Perhaps it was my movie companion’s whispers “Can’t you tell this is genius?!” that had me thinking I was actually loving Madonna’s newest stab at directing a feature film, W.E. I wasn’t and turns out he was being sarcastic. Maybe my meter is off.
Imbued by a constant ambush of strings and dramatics, W.E. goes on for way too long. In the end it doesn’t tell any sort of any consistent story besides a sort-of glamorous biography of Wallis Simpson. Simpson, of course, was the divorcée whose third husband, Prince Edward, Duke of Windsor, formerly King Edward VIII of the United Kingdom and the Dominions, abdicated his throne to marry her in 1936.
Co-screenwriters Madonna and Alek Keshishian juxtapose this period tale with a more contemporary (late 90s) mirrored plot of a dreamer Wally Winthrop (Abbie Cornish) who is obsessed with Wallis’ belongings that are to be auctioned off at Sotheby’s, and the random love affair between her and the security guard on constant watch. Sure, the costumes are extraordinary. Yes, the actors are beautiful. Cornish is stunning as are Andrea Riseborough as Wallis Simpson and Oscar Isaac. In fact, I found Riseborough’s performance as Simpson rather charming.
The scenery and the photography are gorgeous as well. But what isn’t is Madonna’s distorted and unrealistic approach to creating a film comparing the human qualities of a historically and publically scorned woman and a modern day housewife distracted by fantasy and incidentally abused by her husband. While the parallel stories are supposed to connect and reflect, instead they come off as disjointed and out of touch, unfortunately seeming to be a reflection of Madonna’s present lifestyle. Whilst occupying multi-million dollar penthouses she somehow forgot that hero/geniuses posing as security guards dingy Brooklyn apartments don’t often appear straight out of Architectural Digest…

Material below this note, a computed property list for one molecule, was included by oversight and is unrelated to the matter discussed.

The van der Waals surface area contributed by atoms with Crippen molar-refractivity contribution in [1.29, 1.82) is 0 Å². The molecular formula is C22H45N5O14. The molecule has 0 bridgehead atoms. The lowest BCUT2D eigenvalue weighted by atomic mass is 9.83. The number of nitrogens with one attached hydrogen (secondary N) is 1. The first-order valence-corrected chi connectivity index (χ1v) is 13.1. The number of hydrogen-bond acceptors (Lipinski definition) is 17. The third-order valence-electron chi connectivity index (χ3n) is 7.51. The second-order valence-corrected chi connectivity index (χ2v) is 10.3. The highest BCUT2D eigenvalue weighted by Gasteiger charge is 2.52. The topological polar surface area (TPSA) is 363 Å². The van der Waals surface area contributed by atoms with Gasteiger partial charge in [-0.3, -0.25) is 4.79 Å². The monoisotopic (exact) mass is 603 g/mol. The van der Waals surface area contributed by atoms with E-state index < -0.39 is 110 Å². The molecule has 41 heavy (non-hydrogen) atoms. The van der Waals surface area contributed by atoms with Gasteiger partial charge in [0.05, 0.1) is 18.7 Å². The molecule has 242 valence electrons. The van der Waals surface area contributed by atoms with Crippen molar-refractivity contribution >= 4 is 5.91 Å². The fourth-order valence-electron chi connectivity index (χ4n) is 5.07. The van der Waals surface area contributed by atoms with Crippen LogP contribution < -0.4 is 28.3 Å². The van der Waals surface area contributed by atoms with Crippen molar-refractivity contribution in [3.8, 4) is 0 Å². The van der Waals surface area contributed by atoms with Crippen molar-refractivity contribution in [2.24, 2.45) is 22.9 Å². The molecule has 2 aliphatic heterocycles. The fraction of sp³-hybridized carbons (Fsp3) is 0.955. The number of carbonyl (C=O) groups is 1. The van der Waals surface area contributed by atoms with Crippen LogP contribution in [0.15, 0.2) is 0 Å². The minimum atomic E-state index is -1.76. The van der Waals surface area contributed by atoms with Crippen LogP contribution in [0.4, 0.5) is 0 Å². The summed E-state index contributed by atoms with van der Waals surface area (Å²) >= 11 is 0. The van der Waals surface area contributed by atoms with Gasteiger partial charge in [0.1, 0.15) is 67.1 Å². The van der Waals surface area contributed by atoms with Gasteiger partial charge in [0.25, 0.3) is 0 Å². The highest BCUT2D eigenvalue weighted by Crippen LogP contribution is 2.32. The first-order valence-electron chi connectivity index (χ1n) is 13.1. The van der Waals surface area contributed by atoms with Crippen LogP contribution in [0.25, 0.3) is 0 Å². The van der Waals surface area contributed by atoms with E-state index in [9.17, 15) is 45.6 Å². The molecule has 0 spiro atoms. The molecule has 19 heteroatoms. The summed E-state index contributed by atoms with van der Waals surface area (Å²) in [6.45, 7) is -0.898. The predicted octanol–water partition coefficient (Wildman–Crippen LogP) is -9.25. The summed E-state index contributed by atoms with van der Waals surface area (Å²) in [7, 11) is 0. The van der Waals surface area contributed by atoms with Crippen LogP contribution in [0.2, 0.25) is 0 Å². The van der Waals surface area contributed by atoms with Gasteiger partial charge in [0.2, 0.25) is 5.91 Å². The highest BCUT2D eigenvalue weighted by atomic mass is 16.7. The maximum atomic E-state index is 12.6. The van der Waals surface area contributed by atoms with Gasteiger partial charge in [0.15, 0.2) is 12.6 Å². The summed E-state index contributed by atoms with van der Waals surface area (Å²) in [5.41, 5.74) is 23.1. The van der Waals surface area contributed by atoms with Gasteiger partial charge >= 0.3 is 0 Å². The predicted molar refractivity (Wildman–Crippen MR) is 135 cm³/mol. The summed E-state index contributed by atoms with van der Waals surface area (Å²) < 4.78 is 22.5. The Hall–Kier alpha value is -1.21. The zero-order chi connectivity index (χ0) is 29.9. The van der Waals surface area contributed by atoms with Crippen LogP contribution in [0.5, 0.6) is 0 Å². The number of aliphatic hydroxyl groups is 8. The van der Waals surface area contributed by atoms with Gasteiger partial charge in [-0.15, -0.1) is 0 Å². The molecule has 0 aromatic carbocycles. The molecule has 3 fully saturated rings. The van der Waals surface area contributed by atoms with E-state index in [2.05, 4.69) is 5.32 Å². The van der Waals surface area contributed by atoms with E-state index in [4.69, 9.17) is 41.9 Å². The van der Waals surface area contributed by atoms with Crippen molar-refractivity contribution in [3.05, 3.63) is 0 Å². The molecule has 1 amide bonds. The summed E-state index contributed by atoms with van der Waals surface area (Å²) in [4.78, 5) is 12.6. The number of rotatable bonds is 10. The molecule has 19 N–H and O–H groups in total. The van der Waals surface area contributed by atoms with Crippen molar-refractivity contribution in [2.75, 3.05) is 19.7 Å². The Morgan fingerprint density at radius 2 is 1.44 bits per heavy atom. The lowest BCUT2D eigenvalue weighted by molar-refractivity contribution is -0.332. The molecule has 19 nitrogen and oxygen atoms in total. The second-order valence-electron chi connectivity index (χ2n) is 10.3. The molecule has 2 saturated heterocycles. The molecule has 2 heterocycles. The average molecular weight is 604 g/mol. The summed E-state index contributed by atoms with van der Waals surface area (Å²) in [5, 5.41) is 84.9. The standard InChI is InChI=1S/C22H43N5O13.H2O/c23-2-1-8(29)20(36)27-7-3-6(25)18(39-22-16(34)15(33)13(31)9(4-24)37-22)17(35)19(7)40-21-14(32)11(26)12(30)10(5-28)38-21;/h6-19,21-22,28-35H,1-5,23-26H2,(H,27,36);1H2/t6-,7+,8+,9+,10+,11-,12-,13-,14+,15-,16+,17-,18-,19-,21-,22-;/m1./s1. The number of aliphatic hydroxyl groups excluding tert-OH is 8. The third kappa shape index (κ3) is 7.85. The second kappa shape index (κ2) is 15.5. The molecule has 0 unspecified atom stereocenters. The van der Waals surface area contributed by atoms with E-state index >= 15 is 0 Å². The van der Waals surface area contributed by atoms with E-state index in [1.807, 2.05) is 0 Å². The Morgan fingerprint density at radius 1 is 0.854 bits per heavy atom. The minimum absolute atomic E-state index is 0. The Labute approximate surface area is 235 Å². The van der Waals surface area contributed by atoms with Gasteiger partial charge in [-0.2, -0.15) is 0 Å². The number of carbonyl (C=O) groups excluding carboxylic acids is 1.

Perhaps Madonna sees herself as some sort of modern day Wallis? An American fighting the tide of negative public opinion after thrusting herself into British culture, even trying out the accent for size, and later becoming tarnished by her very public divorce with adored Brit filmmaker Guy Richie. I don’t know. No matter what she was trying to do, it simply doesn’t work. The only thing that speaks in this film is the incredible amount of money that went into its production.
W.E. is now showing in L.A. cinemas. Check your local listings.
Review by Lucy Griffin.